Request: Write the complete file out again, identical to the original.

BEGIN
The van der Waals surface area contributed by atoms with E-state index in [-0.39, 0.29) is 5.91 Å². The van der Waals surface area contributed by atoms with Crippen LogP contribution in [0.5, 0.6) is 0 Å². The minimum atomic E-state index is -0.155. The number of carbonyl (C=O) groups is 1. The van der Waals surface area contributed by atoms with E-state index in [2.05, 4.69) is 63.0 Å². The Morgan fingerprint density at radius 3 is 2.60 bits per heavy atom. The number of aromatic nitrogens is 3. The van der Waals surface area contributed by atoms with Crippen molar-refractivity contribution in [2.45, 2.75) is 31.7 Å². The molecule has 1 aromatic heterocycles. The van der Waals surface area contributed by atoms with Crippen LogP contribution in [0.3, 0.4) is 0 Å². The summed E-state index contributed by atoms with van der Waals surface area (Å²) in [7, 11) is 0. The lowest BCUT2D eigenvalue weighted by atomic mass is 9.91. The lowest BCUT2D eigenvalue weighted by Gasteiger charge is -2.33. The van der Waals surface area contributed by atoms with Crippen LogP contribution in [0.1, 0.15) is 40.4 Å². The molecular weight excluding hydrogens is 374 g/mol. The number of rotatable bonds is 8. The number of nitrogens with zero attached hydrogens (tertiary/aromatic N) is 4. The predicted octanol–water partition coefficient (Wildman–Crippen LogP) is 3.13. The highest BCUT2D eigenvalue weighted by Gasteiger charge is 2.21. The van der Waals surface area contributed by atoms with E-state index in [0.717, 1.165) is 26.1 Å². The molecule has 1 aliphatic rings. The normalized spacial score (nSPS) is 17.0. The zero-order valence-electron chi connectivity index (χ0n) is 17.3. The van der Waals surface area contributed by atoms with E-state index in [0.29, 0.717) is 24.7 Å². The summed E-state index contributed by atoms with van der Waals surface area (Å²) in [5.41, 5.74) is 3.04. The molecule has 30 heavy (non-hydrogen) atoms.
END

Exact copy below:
The van der Waals surface area contributed by atoms with E-state index in [-0.39, 0.29) is 5.91 Å². The van der Waals surface area contributed by atoms with Crippen LogP contribution in [0.5, 0.6) is 0 Å². The minimum atomic E-state index is -0.155. The number of carbonyl (C=O) groups is 1. The van der Waals surface area contributed by atoms with E-state index in [2.05, 4.69) is 63.0 Å². The Morgan fingerprint density at radius 3 is 2.60 bits per heavy atom. The number of aromatic nitrogens is 3. The van der Waals surface area contributed by atoms with Crippen molar-refractivity contribution in [2.45, 2.75) is 31.7 Å². The molecule has 1 aromatic heterocycles. The van der Waals surface area contributed by atoms with Crippen LogP contribution in [0.3, 0.4) is 0 Å². The summed E-state index contributed by atoms with van der Waals surface area (Å²) in [7, 11) is 0. The lowest BCUT2D eigenvalue weighted by atomic mass is 9.91. The lowest BCUT2D eigenvalue weighted by Gasteiger charge is -2.33. The van der Waals surface area contributed by atoms with Crippen LogP contribution in [0.1, 0.15) is 40.4 Å². The molecular weight excluding hydrogens is 374 g/mol. The number of rotatable bonds is 8. The number of nitrogens with zero attached hydrogens (tertiary/aromatic N) is 4. The predicted octanol–water partition coefficient (Wildman–Crippen LogP) is 3.13. The highest BCUT2D eigenvalue weighted by Gasteiger charge is 2.21. The van der Waals surface area contributed by atoms with E-state index in [0.717, 1.165) is 26.1 Å². The molecule has 1 aliphatic rings. The normalized spacial score (nSPS) is 17.0. The zero-order valence-electron chi connectivity index (χ0n) is 17.3. The van der Waals surface area contributed by atoms with E-state index in [0.29, 0.717) is 24.7 Å². The summed E-state index contributed by atoms with van der Waals surface area (Å²) in [5.41, 5.74) is 3.04. The molecule has 30 heavy (non-hydrogen) atoms.